Study: 1 in 5 parents risking child safety in cars

Mass. state law require adults and children to be properly buckled in every car ride.

SPRINGFIELD, Mass. (WWLP)– For many parents, like Zuleyka Sotomayor, amother of four from Springfield, following the state law and buckling the family up is just part of the daily routine.

“For one it’s just piece of mind. If anything were to happen, you can’t trust any other driver, they’re safely buckled,” Sotomayor told 22News.

Now a new study is showing that one in five parents bend the rules when it comes to carpooling with children by allowing a child to ride in a car without the properly fitted car seat, seat belt, or booster seat.

The study from Safe Kids Worldwide also found that more than 60 percent of parents said they’ve seen other carpooling parents get lax when is comes to child passenger safety. Something some parents in Springfield told 22News they hoped wasn’t true.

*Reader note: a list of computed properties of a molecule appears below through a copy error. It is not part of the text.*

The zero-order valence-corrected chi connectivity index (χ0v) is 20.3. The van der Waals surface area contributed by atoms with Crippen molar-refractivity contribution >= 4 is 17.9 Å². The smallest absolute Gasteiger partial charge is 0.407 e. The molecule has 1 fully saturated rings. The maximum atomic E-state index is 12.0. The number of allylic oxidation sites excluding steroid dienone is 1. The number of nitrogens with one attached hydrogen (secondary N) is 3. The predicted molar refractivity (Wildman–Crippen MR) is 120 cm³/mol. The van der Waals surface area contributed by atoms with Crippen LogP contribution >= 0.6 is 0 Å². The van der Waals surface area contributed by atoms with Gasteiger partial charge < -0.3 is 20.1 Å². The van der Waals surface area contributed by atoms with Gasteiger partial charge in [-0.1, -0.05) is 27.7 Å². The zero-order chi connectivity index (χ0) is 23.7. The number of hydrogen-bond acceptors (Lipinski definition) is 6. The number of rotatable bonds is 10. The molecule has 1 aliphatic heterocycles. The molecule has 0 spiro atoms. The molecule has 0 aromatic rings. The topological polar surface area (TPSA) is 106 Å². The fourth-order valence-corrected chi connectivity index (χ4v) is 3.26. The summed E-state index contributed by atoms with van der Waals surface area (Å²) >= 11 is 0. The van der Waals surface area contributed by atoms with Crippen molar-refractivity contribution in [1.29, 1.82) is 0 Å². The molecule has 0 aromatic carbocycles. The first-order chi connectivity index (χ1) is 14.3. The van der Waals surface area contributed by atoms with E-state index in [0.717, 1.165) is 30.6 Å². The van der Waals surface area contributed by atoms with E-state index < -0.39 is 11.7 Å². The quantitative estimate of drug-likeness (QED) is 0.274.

“You know if you’re a parent you need to know who’s taking your kid. And the young people are just as smart with that, they know,” Al Nardi, from Springfield, said.

But the Center for Disease control reports that in one year more than 600,000 children younger than 12 rode in a car without any kind of safety restraint. The CDC research also shows that in 2011 one third of all the children who died from a car crash were not buckled in.

The National Highway Traffic Safety Administration recommends a child is secured in a rear-facing car seat from birth to at least age 3 and that the child’s car and booster seat progresses with them as they age and grow. Click here to see their complete list of recommendations.

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